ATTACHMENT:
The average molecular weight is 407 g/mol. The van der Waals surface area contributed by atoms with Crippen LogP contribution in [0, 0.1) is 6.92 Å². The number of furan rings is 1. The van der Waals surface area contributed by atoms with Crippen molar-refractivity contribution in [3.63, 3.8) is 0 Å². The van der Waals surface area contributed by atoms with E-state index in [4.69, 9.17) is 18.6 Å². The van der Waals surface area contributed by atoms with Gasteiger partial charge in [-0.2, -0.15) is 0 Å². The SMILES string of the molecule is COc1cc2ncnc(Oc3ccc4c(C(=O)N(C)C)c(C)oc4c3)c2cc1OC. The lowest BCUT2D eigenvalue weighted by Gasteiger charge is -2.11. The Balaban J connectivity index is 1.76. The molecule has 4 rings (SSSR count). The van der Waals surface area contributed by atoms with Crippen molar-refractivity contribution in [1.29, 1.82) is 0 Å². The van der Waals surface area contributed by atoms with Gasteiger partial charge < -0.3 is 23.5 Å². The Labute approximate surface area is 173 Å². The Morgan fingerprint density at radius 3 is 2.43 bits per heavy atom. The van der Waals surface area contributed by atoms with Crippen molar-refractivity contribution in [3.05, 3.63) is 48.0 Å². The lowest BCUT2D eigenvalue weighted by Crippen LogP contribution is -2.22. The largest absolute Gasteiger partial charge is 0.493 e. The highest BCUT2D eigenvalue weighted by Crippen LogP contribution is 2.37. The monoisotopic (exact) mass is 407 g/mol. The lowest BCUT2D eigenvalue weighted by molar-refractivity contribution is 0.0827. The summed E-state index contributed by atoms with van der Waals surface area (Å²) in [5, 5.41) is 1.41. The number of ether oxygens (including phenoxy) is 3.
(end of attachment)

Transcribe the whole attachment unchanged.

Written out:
The average molecular weight is 407 g/mol. The van der Waals surface area contributed by atoms with Crippen LogP contribution in [0, 0.1) is 6.92 Å². The number of furan rings is 1. The van der Waals surface area contributed by atoms with Crippen molar-refractivity contribution in [3.63, 3.8) is 0 Å². The van der Waals surface area contributed by atoms with E-state index in [4.69, 9.17) is 18.6 Å². The van der Waals surface area contributed by atoms with Gasteiger partial charge in [-0.2, -0.15) is 0 Å². The SMILES string of the molecule is COc1cc2ncnc(Oc3ccc4c(C(=O)N(C)C)c(C)oc4c3)c2cc1OC. The lowest BCUT2D eigenvalue weighted by Gasteiger charge is -2.11. The Balaban J connectivity index is 1.76. The molecule has 4 rings (SSSR count). The van der Waals surface area contributed by atoms with Crippen molar-refractivity contribution in [1.29, 1.82) is 0 Å². The van der Waals surface area contributed by atoms with Gasteiger partial charge < -0.3 is 23.5 Å². The Labute approximate surface area is 173 Å². The Morgan fingerprint density at radius 3 is 2.43 bits per heavy atom. The van der Waals surface area contributed by atoms with Crippen molar-refractivity contribution in [3.05, 3.63) is 48.0 Å². The lowest BCUT2D eigenvalue weighted by Crippen LogP contribution is -2.22. The largest absolute Gasteiger partial charge is 0.493 e. The highest BCUT2D eigenvalue weighted by Crippen LogP contribution is 2.37. The monoisotopic (exact) mass is 407 g/mol. The lowest BCUT2D eigenvalue weighted by molar-refractivity contribution is 0.0827. The summed E-state index contributed by atoms with van der Waals surface area (Å²) in [5, 5.41) is 1.41. The number of ether oxygens (including phenoxy) is 3.